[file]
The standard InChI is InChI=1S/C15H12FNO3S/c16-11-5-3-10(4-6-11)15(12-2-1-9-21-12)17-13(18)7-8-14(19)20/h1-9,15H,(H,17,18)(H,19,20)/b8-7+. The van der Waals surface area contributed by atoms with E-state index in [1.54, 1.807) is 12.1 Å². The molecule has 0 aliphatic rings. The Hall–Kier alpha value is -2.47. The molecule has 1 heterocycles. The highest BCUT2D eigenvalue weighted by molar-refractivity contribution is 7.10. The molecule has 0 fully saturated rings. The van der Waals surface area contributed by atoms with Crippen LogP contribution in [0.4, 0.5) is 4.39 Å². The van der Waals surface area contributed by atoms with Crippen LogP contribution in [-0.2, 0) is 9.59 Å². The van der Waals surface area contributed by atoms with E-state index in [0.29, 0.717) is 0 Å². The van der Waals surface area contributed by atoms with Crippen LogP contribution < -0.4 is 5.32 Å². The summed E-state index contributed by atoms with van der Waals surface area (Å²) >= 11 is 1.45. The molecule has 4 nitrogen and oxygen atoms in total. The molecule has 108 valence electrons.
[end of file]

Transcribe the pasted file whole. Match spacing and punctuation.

The standard InChI is InChI=1S/C15H12FNO3S/c16-11-5-3-10(4-6-11)15(12-2-1-9-21-12)17-13(18)7-8-14(19)20/h1-9,15H,(H,17,18)(H,19,20)/b8-7+. The van der Waals surface area contributed by atoms with E-state index in [1.54, 1.807) is 12.1 Å². The molecule has 0 aliphatic rings. The Hall–Kier alpha value is -2.47. The molecule has 1 heterocycles. The highest BCUT2D eigenvalue weighted by molar-refractivity contribution is 7.10. The molecule has 0 fully saturated rings. The van der Waals surface area contributed by atoms with Crippen LogP contribution in [0.4, 0.5) is 4.39 Å². The van der Waals surface area contributed by atoms with Crippen LogP contribution in [-0.2, 0) is 9.59 Å². The van der Waals surface area contributed by atoms with E-state index in [0.29, 0.717) is 0 Å². The van der Waals surface area contributed by atoms with Crippen LogP contribution < -0.4 is 5.32 Å². The summed E-state index contributed by atoms with van der Waals surface area (Å²) >= 11 is 1.45. The molecule has 4 nitrogen and oxygen atoms in total. The molecule has 108 valence electrons.